Mineola, Long Island, NY Martin Bomber Crashes, Sep 1922



Mineola, L. I., Sept. 23 -- Six persons in a Martin bomb plane were killed here tonight when the aeroplane struck the ground at the end of a nose dive.
The machine contained a pilot and five passengers. The accident came as a climax of the flying circus here. The pilot of the machine was First Lieutenant RAYMOND E. DAVIS, of the regular army.
The machine burst into flames when it struck the ground.
Lieut. DAVIS, with the big twin motor bomber, the heaviest machine here, had paraticipated with the attacking forces in a night air raid over the theoretical fortifications. The attack was made with dynamite bombs and was successful. The theoretical fortifications were demolished.
At the conclusion of the maneuvers, before a gallery of 25,000 persons and including many motion picture operators, the flyers engaged in a flying circus, lighted by the huge searchlights. After this, a number of planes took up passengers selected principally from among the 500 reserve officers of the second corps area, for whose benefit the war problem was being worked out.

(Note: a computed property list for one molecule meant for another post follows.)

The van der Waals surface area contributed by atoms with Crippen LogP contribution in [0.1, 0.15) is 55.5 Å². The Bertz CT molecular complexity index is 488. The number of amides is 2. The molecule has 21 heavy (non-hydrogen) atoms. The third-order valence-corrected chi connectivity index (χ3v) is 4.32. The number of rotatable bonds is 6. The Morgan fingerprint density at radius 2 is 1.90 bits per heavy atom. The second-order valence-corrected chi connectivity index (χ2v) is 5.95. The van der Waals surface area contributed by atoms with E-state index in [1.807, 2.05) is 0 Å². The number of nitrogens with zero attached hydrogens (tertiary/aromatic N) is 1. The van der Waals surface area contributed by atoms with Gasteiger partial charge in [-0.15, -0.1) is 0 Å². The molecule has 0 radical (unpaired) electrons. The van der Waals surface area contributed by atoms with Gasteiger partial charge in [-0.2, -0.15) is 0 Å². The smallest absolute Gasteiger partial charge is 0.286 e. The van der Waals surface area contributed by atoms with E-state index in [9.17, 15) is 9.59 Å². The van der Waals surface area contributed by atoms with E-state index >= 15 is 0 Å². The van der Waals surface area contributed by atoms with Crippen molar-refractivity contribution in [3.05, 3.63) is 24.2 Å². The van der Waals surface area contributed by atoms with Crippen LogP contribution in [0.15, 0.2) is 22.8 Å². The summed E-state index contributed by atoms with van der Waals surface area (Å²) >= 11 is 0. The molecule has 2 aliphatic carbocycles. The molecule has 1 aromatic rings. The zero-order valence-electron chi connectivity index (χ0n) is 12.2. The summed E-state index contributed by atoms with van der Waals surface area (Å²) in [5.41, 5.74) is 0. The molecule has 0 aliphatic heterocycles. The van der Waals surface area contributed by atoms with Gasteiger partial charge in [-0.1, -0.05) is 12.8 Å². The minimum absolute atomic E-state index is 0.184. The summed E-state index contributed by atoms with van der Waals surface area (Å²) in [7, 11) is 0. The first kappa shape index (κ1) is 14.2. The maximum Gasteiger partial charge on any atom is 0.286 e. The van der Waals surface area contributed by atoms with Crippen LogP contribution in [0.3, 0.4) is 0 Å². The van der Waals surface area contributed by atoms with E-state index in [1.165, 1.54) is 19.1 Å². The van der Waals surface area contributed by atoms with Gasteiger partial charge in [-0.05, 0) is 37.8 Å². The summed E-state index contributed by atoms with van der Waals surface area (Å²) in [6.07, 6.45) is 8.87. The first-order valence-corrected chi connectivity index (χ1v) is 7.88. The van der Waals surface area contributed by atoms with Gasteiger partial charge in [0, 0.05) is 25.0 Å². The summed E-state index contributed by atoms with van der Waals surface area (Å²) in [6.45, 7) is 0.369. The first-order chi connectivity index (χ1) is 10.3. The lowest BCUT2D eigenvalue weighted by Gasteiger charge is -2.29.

Lieut. DAVIS took up five passengers in his big machine. While some distance up, the machine went into a nose dive out of which DAVIS apparently was unable to pull it. The machine struck the ground with both motors wide open. Instantly it burst into flames.
After the crash all sources of information were stopped by order of Major WEAVER, commandant at Mitchell field, pending an investigation and the ascertaining of the names of the victims.
All Were "Army Men"
All of the passengers, according to the Garden City police were "army men." It was not known how many if any were reserve officers and how many were regular army officers. It is presumed that at least one of the six was an enlisted man serving as a mechanician.
The occupants of the plane, besides Lieut DAVIS, U.S.A. were First Sergeant THOMAS BENFIELD of the Sixth air park, Mineola; Corporal DAVID H. STIVIN, Private HENRY RAY NICHOLS, Private IRVING M. WHITNEY and Private EDWARD H. KANE. They were all stationed at Mitchell field.

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